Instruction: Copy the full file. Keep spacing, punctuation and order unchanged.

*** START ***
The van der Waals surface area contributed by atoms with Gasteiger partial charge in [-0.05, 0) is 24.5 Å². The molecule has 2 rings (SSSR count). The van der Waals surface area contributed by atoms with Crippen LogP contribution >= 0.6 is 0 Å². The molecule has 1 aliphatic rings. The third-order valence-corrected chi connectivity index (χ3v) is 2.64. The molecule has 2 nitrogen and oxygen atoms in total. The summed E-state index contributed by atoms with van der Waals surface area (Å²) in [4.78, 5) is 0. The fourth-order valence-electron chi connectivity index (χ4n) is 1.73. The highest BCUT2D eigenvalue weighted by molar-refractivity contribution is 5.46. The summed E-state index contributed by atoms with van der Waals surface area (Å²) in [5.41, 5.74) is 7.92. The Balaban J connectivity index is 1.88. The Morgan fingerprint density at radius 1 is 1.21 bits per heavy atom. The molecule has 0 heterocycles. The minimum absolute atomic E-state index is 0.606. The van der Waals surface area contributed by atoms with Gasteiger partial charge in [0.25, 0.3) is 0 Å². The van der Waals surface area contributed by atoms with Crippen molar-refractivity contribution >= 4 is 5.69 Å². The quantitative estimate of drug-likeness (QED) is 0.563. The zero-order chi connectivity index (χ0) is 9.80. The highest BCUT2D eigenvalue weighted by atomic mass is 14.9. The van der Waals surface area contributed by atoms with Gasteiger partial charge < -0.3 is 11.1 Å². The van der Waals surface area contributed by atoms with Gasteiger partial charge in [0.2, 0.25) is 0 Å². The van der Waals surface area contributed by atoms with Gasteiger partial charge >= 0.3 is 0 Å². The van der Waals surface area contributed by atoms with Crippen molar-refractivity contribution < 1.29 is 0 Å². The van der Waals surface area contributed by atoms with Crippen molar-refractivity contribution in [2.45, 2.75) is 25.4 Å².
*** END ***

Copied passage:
The van der Waals surface area contributed by atoms with Gasteiger partial charge in [-0.05, 0) is 24.5 Å². The molecule has 2 rings (SSSR count). The van der Waals surface area contributed by atoms with Crippen LogP contribution >= 0.6 is 0 Å². The molecule has 1 aliphatic rings. The third-order valence-corrected chi connectivity index (χ3v) is 2.64. The molecule has 2 nitrogen and oxygen atoms in total. The summed E-state index contributed by atoms with van der Waals surface area (Å²) in [4.78, 5) is 0. The fourth-order valence-electron chi connectivity index (χ4n) is 1.73. The highest BCUT2D eigenvalue weighted by molar-refractivity contribution is 5.46. The summed E-state index contributed by atoms with van der Waals surface area (Å²) in [5.41, 5.74) is 7.92. The Balaban J connectivity index is 1.88. The Morgan fingerprint density at radius 1 is 1.21 bits per heavy atom. The molecule has 0 heterocycles. The minimum absolute atomic E-state index is 0.606. The van der Waals surface area contributed by atoms with Gasteiger partial charge in [0.25, 0.3) is 0 Å². The van der Waals surface area contributed by atoms with Crippen molar-refractivity contribution >= 4 is 5.69 Å². The quantitative estimate of drug-likeness (QED) is 0.563. The zero-order chi connectivity index (χ0) is 9.80. The highest BCUT2D eigenvalue weighted by atomic mass is 14.9. The van der Waals surface area contributed by atoms with Gasteiger partial charge < -0.3 is 11.1 Å². The van der Waals surface area contributed by atoms with Gasteiger partial charge in [0.2, 0.25) is 0 Å². The van der Waals surface area contributed by atoms with Gasteiger partial charge >= 0.3 is 0 Å². The van der Waals surface area contributed by atoms with Crippen molar-refractivity contribution < 1.29 is 0 Å². The van der Waals surface area contributed by atoms with Crippen molar-refractivity contribution in [2.45, 2.75) is 25.4 Å².